The Paige Memorial Library will follow QRSD (Quabbin Regional School District) during periods of inclement weather. During the weekends or summer, any weather or otherwise emergency closings will be posted on this website’s home page, as well as our facebook page. The library will be closed during any State of Emergency.

The library will also be closed during any state or federal holidays. The complete listing of those official dates are listed on our website. We apologize in advance for any inconvenience caused by any planned or unexpected library closures.

Please call the library at 413-477-6704 if there is any doubt whether or not the library is open.

Event Board

It is our pleasure having a board for public notices. For the convenience and protection for all community organizations, all notices are to be placed by library staff only. Any notices placed without the knowledge or consent of a library staff member will be taken down. In order for a flier to be posted, please ask a library staff member first.

ALA Library Bill of Rights

The American Library Association affirms that all libraries are forums for information and ideas, and that the following basic policies should guide their services.

  1. Books and other library resources should be provided for the interest, information, and enlightenment of all people of the community the library serves. Materials should not be excluded because of the origin, background, or views of those contributing to their creation.
  2. Libraries should provide materials and information presenting all points of view on current and historical issues. Materials should not be proscribed or removed because of partisan or doctrinal disapproval.

III. Libraries should challenge censorship in the fulfillment of their responsibility to provide information and enlightenment.

  1. Libraries should cooperate with all persons and groups concerned with resisting abridgment of free expression and free access to ideas.
  2. A person’s right to use a library should not be denied or abridged because of origin, age, background, or views.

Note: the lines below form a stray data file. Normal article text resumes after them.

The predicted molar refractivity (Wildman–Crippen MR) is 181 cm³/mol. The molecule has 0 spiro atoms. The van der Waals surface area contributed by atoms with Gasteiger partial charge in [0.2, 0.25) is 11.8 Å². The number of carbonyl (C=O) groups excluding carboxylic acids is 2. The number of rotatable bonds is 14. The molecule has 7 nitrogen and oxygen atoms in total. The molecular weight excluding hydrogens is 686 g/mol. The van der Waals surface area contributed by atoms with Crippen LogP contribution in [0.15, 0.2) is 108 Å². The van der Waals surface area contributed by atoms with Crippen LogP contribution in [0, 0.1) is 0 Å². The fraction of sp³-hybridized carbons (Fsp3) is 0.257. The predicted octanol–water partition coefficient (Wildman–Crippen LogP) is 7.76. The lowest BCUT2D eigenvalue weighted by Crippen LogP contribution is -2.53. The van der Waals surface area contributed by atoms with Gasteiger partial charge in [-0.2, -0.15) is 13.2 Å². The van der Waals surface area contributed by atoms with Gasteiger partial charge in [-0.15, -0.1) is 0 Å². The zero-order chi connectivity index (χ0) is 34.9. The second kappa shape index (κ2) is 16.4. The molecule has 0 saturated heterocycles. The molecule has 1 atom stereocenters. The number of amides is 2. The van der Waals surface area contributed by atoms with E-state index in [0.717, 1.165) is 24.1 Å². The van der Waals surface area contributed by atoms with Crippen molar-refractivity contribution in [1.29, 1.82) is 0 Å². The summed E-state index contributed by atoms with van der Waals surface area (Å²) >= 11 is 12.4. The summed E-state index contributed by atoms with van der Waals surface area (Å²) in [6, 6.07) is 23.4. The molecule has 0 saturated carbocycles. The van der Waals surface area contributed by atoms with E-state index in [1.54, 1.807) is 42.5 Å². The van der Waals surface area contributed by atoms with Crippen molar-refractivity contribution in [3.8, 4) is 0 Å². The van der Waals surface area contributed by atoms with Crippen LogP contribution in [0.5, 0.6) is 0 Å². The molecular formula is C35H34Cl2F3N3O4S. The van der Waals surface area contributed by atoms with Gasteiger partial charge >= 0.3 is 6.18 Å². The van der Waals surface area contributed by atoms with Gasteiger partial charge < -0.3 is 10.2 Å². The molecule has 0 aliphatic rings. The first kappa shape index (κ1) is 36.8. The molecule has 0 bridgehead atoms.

3. Libraries which make exhibit spaces and meeting rooms available to the public they serve should make such facilities available on an equitable basis, regardless of the beliefs or affiliations of individuals or groups requesting their use.

Adopted June 19, 1939, by the ALA Council; amended October 14, 1944; June 18, 1948; February 2, 1961; June 27, 1967; January 23, 1980; inclusion of “age” reaffirmed January 23, 1996.

ALA Code of Ethics

As members of the American Library Association, we recognize the importance of codifying and making known to the profession and to the general public the ethical principles that guide the work of librarians, other professionals providing information services, library trustees and library staffs.

Ethical dilemmas occur when values are in conflict. The American Library Association Code of Ethics states the values to which we are committed, and embodies the ethical responsibilities of the profession in this changing information environment.

We significantly influence or control the selection, organization, preservation, and dissemination of information. In a political system grounded in an informed citizenry, we are members of a profession explicitly committed to intellectual freedom and the freedom of access to information. We have a special obligation to ensure the free flow of information and ideas to present and future generations.